Hang

'Hang' by Foxygen, album review by Calle Hitchcock. The full-length comes out January 20th via Jagjaguwar.

Our Rating

7.5

Hang opens with force- jingling keyboard, then strings and full band to follow. The album operates at very high stakes. It feels very rock opera meets Billy Joel. The vocals are passionate and intentionally slurring- a little Arctic Monkeys. One could say this a departure from the contemporary indie rock scene they previously represented but, recently the indie rock scene has been hit with a new wave of bands experimenting with bigger sounds. The alternative scene has taken to incorporating more instruments and testing the waters of blending genres.

While sometimes a bit hoakey and theatric, the drama actually lends strength to the energy of the sound. It also seems to span many eras and genres of music. “Follow the Leader” and others have a distinctly 90s vibe- like it could take the place of the Full House theme song. It also smacks of 90s female lead rock bands a la 10 Things I Hate About You. Concurrently, the driving beat, full band, strings, and horns seem to pay homage to the 60s and 70s Burt Bacharach compositions. You can even partake in a little country crooning with “On Lankershim.”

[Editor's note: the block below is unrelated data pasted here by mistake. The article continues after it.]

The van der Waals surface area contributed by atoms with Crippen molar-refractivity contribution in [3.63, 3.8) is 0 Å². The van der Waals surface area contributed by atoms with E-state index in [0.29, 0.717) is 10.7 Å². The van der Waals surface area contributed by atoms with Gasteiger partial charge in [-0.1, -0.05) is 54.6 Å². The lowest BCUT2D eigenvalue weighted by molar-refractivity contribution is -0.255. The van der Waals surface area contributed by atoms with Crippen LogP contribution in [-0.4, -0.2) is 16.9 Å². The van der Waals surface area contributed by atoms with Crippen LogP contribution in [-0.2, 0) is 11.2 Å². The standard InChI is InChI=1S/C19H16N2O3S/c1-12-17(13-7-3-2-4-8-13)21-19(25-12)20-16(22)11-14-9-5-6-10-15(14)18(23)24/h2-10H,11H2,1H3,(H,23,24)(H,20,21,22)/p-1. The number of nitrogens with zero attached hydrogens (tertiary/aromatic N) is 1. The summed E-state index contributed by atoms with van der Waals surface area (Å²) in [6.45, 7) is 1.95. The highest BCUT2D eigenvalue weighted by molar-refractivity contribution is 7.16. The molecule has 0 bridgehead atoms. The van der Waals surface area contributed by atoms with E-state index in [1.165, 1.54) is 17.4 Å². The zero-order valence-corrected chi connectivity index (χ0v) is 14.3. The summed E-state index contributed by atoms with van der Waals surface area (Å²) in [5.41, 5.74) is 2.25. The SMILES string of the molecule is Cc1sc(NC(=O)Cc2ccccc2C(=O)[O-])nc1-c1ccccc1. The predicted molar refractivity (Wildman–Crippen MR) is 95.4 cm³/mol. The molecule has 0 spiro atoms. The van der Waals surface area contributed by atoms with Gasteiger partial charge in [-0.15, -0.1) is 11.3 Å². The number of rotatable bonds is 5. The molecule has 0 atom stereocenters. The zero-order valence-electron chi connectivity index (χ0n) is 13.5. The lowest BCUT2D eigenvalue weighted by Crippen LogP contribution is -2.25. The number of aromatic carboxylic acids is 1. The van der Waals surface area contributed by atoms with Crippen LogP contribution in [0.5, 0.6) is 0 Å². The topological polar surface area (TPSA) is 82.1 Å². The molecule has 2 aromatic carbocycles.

While songs like “Avalon” exude a kind of Randy Newman version of Chicago’s “All That Jazz,” songs like “America” offer swelling harps, vocals and at times a chord progression similar to “We Are the Champions.” Overall, the sound is very playful like “Bohemian Rhapsody”- taking itself very seriously and yet not at all. The downside to this is that sometimes you’re not sure where to get behind the emotion of the album.

If you’re looking for something to hold on to a little tighter, “Trauma” is a tender lament. “I got the paper from the lawn today / Don’t get out much these days anyway but / How can I tell you if I don’t know what to say / Remember when we used to speak between the stars / But how can I love you if I don’t know who you are.” The song plays out on a thoroughly cathartic minute and a half of rolling guitar riffs, horns, and drums.

Hang offers an exciting, high energy performance. Foxygen seems to have moved from a cloudy northwest coast vibe to a New York broadway one. The album retains an unpredictability of sound while maintaining tight production and detailed compositions. Sometimes the intention is hard to locate through the madness but overall it is very entertaining.

– Callie Hitchcock